Charles I silver sixpence, struck in 1638 or 1639 at the Tower Mint in London. The coins were machine made by Nicholas Briot. First milled coinage issue. Diameter 25mm, weight is 2.92g. SCBC 2860.
The Obverse shows a crowned bust of Charles I facing left. The 'VI' to the right is the mark of value (VI = 6 pence).
The Reverse shows a coat-of-arms over a cross fleurée. Legend around.
Images used by permission of CNGCoins.
Mintage: Not known
Minted at The Royal Mint.
From 1642, Charles fought in the English Civil War against the armies of the English and Scottish parliaments. After his defeat in 1645, Charles refused to accept his captors' demands for a constitutional monarchy. He escaped for a few years but was recaptured by Oliver Cromwell's New Model Army. He was tried for high treason and subsequently executed.
The monarchy was abolished and the Commonwealth of England became a republic. The monarchy would be restored in 1660 by Charles's son, Charles II.
The coinage of Charles I is one of the most interesting periods of English numismatic history. There are a huge amount of varieties and the coins include both hammered and early machine-made coins by Briot. Due to the Civil war many mints popped up around the country. It's a complex and involved subject featuring some outstanding coins.
The Sixpence (half a shilling) was a British silver coin that was first minted 1551 and virtually continuously until decimalisation in 1971. They were often known as 'tanners'. They are small coins, the last minted had a diameter of about 19.4 mm.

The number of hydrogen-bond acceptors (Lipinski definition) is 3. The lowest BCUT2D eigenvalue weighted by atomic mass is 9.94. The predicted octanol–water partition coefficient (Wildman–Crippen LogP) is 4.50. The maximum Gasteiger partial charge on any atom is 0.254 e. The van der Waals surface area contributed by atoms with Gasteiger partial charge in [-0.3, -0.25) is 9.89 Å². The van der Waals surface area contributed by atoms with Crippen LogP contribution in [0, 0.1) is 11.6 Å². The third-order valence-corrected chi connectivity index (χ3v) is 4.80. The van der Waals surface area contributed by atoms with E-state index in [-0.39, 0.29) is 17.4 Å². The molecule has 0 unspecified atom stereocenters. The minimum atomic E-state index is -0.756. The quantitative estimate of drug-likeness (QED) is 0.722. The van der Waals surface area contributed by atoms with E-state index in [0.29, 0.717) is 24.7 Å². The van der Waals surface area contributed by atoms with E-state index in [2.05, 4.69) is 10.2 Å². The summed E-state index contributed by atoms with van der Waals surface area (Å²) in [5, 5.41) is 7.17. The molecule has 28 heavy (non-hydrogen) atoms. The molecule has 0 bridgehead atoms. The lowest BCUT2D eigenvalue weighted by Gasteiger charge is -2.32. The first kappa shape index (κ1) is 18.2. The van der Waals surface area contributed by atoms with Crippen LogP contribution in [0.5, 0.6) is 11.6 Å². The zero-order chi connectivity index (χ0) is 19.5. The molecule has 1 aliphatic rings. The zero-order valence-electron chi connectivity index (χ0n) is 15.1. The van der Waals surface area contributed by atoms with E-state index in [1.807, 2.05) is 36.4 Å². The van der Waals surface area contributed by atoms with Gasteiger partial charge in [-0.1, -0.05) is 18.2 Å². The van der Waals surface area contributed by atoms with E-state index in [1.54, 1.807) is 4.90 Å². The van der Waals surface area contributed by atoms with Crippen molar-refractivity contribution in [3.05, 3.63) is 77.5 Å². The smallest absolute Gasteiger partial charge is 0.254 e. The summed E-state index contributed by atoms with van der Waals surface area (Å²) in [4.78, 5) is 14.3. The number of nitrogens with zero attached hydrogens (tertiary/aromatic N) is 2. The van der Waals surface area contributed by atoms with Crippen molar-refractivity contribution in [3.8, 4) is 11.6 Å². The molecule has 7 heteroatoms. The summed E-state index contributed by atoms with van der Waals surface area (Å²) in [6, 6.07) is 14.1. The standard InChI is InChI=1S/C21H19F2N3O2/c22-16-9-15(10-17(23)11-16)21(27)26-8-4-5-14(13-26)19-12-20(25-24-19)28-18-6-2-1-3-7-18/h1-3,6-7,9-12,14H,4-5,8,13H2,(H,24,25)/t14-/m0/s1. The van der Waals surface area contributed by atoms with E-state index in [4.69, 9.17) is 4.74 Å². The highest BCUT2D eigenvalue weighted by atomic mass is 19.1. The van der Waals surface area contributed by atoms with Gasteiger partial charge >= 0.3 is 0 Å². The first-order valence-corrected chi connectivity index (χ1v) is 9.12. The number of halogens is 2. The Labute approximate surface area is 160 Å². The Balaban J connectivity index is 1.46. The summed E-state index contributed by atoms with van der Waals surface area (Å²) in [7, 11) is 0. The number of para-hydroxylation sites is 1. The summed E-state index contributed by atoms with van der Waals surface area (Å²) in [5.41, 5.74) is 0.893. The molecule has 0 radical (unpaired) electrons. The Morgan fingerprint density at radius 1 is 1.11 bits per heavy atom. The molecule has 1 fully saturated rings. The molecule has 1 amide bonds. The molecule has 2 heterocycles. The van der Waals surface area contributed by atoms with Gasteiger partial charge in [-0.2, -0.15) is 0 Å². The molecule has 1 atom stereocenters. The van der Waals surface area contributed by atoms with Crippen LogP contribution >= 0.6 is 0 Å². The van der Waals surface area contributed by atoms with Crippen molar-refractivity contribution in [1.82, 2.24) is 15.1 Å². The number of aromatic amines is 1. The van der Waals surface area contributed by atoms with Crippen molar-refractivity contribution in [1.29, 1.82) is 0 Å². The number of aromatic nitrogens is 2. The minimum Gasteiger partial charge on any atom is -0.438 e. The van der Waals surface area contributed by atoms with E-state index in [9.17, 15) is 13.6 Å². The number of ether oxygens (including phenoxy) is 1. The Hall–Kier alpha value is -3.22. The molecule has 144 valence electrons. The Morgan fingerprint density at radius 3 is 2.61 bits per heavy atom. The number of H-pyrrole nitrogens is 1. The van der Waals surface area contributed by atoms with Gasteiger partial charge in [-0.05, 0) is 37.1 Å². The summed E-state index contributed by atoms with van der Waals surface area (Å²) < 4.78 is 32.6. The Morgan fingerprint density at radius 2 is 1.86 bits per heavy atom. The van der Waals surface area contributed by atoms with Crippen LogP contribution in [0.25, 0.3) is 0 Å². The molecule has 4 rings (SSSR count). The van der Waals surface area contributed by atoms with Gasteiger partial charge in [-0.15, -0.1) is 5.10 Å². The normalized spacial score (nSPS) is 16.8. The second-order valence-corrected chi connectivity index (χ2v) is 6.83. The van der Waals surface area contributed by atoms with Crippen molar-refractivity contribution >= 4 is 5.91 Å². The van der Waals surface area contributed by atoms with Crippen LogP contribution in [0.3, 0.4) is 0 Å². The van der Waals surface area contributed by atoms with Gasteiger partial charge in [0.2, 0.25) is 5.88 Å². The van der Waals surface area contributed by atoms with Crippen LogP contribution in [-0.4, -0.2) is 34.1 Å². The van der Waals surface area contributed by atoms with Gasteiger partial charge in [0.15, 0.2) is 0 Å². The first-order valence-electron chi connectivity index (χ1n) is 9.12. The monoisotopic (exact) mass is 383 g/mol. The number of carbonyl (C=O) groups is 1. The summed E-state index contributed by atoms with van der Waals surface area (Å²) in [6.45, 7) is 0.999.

- Year Minted: 1551-1970
- Diameter: 19.41 mm
- Weight: 2.83g (1816-1970)
- Edge: Milled
- 1551–1816: Silver
- 1816–1920: 92.5% Silver
- 1920–1946: 50% Silver
- 1947–1970 Cupronickel. Zero Silver
In today's money they are 2½p. It doesn't sound much but at the time it was a weeks pocket money! It was a popular coin when in circulation and is now popular with collectors as it has a long history and many nice specimens can be obtained at affordable prices.
Formed in the reign of Alfred the Great about the year 886, during the period 1279-1812 it was generally referred to as The Tower Mint as it was housed at the Tower of London. The Master of The Royal Mint has included famous figures such as Sir Isaac Newton.
Since 2010 it has operated as Royal Mint Ltd, a company owned by HM Treasury, under an exclusive contract to supply all coinage for the UK although it also produces medals and coins for other countries. It is currently located at Llantrisant, Wales.
There is also an on-line shop at The Royal Mint Shop.
The orignal coinage was Pounds, Shillings and Pence but since decimalisation on 15 February 1971, it is £1 = 100p, that is One Pound = 100 pence. The coinage of the UK is also a long history, the Royal Mint being established as long ago as 886AD when coins were hammered. Today there is perhaps 30 billion coins in circulation, and many (numismatic) collectors coins and sets are issued frequently in gold, silver and other metals.
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